The first example is from Ellingsrud, Oslo:
The Oslo district Elllingsrud has faced a commotion after minister Clara Vogl of Ellingsrud's church announced that she intends to read from the Koran to school children for julgudstjänst [a traditional Scandinavian Christmas service]. Initially, the priest thought that the children themselves would read the Koran, but the reactions have been so strong that she opted instead to read from it herself.
The move has brought strong reactions from parents. They say that they will not allow this and are upset that no information was given to parents in advance, either at school or church. Elisabeth Sjølie, who has children in school, says:
I do not mind that my children may learn about Islam, but I do not accept that she must preach the Koran, without my knowing it. Would you have forced Muslim children to read from the Bible during a major Islamic festival? I think this unlikely.
She adds that she and her children will be seeking to be relieved from the Norwegian Church as she no longer feels any confidence in this institution.
I must say, I find that reaction very pleasing. Elisabeth Sjolie perfectly sums up the double standards at play here; it is always the Norwegians who must adapt and be tolerant, never the Muslims.
There is a clear difference between learning objectively about other religions and having their holy tracts preached without qualification - for I imagine Clara Vogl sits very firmly in the "Islam is a religion of peace" camp, despite all evidence to the contrary.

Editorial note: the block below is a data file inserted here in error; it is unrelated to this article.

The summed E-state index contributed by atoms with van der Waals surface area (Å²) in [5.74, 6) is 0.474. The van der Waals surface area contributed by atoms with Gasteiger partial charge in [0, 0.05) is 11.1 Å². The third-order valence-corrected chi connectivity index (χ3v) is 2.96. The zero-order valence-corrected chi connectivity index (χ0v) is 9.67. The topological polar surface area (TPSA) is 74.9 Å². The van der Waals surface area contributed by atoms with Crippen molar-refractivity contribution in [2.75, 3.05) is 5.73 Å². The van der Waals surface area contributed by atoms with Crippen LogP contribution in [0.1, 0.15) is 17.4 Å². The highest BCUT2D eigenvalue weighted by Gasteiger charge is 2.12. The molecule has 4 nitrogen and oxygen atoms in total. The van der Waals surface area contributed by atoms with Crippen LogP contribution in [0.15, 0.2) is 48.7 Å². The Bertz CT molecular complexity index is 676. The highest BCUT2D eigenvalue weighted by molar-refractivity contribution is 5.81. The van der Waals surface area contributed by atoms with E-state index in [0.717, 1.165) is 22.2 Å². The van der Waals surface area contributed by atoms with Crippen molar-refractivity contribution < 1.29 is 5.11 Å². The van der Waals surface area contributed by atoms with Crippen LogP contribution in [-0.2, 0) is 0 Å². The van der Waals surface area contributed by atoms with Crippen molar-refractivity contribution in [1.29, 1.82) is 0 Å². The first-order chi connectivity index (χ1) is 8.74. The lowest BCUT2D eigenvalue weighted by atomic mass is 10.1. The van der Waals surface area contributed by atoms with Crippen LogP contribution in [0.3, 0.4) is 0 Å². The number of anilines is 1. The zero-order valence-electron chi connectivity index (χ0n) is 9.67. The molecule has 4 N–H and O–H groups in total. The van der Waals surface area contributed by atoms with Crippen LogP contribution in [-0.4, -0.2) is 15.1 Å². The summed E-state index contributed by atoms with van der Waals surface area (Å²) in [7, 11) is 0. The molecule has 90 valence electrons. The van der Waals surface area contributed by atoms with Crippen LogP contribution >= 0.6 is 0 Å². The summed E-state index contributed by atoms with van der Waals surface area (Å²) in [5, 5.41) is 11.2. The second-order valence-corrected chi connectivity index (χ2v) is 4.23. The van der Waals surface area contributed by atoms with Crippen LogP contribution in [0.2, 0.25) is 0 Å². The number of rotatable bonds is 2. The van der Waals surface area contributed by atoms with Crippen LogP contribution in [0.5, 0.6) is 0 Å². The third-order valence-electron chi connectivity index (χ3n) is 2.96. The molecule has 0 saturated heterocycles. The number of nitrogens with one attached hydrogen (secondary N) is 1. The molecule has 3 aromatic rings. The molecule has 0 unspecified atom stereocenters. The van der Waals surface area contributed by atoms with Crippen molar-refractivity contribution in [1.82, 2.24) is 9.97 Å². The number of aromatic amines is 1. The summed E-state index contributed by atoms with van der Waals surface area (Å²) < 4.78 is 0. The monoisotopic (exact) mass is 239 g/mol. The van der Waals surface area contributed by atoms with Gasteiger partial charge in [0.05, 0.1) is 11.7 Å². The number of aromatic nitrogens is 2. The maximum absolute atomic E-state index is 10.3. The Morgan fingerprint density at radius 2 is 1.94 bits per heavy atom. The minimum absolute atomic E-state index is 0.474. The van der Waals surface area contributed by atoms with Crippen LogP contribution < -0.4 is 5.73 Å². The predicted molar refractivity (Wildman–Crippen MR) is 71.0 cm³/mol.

The second example is from Sweden:
IN Torskolans nursery group, the children heard passages from the Koran.
- And that's why Jesus' mother and father had to go to Bethlehem.
- And now let's hear what the Quran says, Helen Sandberg Heed says to the play group from Tor school that meets in the library, whilst standing over the nativity scene.
With the help of small dolls Sandberg Heed tells the kids about the similarities and differences in the stories of Jesus in the Bible and the Koran.
- We are doing this because we have Muslim children in our communities. This story illustrates our common heritage, "says Helen Sandberg Heed.
- Today it's more important to highlight the joint where everyone is only talking about contradictions.
That's one way of looking at it. Another is that these people want to deconstruct traditional Swedish culture for their own ends.
Whilst some are so enthusiastic about what the Koran says, it seems fewer and fewer Swedish teachers have much time for what the Bible says - or even the cultural traditions reserved for Christmas time:
There will be no traditional julavslutning for Furubergs school children in Träslöv church - the priest wanted to say a prayer for the students, something that the school deemed "not appropriate".
"The reason is that the priest said he wants to say a prayer and a blessing over the children. We are satisfied that this is not okay," said Dan Randelid, one of the Furubergs School's two principals.
According to Randelid, the rules are clear - the school may not participate in anything with a "confessional element," and several judgments of the Schools Inspectorate confirms this. This was also the reason that the school contacted the church and the priest, Ola Bjervås, and asked if holding julavslutning in the church but without religious elements would be possible.
After Ola Bjervås declined, the school moved the entire thing to an auditorium. Perhaps the most extraordinary thing about the whole affair is the reaction of Bjervås, the vicar:
This, I will remind you, comes from a vicar. If that half-hearted concession constitutes defending tradition, then I really don't hold out much hope for Sweden.
- We are very sad, not least because of the children. I can understand it, we live in a multicultural society, but it is a pity, for the reason we celebrate Christmas is based of course on Christian traditions. And it does not do children any harm.
Hat tip: Politiskt Inkorrekt.